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Automating languages and translation

By Jean-Claude Elias - Jul 05,2018 - Last updated at Jul 05,2018

You probably use Google Translate online service or mobile application every now and then. You also must have noticed the recent online ads that promise to let you learn and speak a new language in a few weeks. How good, how true is all that?

The global, connected world is making it more important than ever to understand, to speak several languages and also to be able to translate between them automatically, instantly. It is all about communication, and the importance of the subject cannot be overstated. Whereas some good digital tools are available to address the need, the result often is mediocre; average in the best case.

The difficulty lies in the fact that speaking or translating involves extremely complex processes, a non-negligible amount of data or knowledge, culture, and finally art, or style as it is better called. The first two elements can be handled by digital tool and computers, and usually are processed relatively well in an automated manner. As for the last two, culture and style, well… we (i.e. computers) are not there yet.

The massive amount of information available in search engines such as Google, and the speed at which it can obtained, typically a mere fraction of a second, has made possible what was absolutely unthinkable only one generation ago. The speed of processing that is commonly found in even the cheapest laptop computer, tablet or smartphone is also  flabbergasting.

The combination of the above two elements has provided digital translation tools that are great, but still cannot replace or compete with what a seasoned, professional translator human being can achieve.

For the time being and until further dramatic development in the technology, automated translation and human translation are living in parallel, each satisfying different needs and demands. If you just want to have an idea of what this text in Dutch means in English, what it is about, and you do not care about syntax, grammar and style, then Google Translate may be a practical solution. Keeping in mind that even in such case significant errors in the meaning of the text may occur from time to time — you know that you must be careful and not use the translation in any formal manner or bet your life on it.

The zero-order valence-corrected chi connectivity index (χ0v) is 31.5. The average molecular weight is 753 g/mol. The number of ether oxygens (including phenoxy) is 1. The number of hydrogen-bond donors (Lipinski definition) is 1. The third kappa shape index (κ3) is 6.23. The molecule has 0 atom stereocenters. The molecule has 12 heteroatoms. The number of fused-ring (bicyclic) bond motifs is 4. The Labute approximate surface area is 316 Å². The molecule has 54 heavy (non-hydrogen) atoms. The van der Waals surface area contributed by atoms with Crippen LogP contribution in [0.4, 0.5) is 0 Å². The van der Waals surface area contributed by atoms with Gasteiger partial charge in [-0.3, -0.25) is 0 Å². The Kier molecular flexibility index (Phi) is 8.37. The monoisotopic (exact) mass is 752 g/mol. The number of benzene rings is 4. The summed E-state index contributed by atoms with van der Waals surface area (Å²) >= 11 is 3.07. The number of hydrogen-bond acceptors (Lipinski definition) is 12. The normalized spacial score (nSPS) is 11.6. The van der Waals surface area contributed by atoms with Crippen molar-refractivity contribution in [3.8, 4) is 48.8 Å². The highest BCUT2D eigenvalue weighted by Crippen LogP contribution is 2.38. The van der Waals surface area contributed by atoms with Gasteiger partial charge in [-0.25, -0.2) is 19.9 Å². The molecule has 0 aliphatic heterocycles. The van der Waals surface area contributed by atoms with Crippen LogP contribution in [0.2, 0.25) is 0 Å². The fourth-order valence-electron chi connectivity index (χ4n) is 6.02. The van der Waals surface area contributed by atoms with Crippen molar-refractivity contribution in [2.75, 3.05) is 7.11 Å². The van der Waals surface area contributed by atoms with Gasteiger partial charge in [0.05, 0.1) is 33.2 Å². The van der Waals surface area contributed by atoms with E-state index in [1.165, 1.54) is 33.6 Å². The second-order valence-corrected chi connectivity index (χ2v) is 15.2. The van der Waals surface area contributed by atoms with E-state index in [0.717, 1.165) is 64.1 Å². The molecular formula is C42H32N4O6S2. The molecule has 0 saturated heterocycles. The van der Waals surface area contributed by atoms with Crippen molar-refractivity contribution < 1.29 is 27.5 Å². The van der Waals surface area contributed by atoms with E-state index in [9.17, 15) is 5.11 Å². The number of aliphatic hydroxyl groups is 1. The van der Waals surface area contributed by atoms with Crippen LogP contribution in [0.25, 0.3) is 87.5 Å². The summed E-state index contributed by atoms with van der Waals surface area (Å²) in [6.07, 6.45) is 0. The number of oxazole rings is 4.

Automated vocal translation can also be helpful if you are in a foreign country where you cannot speak their language and just need directions, for example. Speak your question in your native language in your smartphone’s microphone and the phone will say the answer out loud in the country’s language. Very convenient if you are lost or need basic, simple information!

Still, interpretation at conferences is still handled by human beings.

When it comes to translating formal documents for official use, when perfect grammar and style matter, when you are translating a book, a novel, or doing subtitles for a movie, only human translation is the answer. It is interesting to note the pristine quality of the Arabic subtitles in the movies available on Netflix. The network must be paying well and hiring first-class human translators to do the work. Netflix deserves kudos for that. Excellent subtitles are not often seen in the movies. 

Apart from Google Translate that is made to handle general text, there are specialised online services that are more precise for they take into consideration the context and the specific type of the subject being translated: legal, medical, technical, archaeology, engineering, arts, etc. Linguee is one of them. By analysing the context, Linguee provides more accurate translation, but again, you must be ready to forgo style and perfect syntax.

Online services like Babbel claim they can make you speak a language in three weeks. Naturally, they use digital tools and up-to-date methods to speed up the learning process, and this is understandable. There is also little doubt that thanks to the online, interactive, multimedia tools they can now make you learn any language much faster than before. The rest is a matter of opinion, to say the least.

It still takes years and years to pretend to be able really to properly speak a language, to understand its spirit, its flavour, the idioms, the accent, all the culture and the history behind it, etc. Perhaps Babbel and other similar services can make you “start” to learn a new language in three weeks! Technology is on its way, but you have to know where it starts and where it ends.

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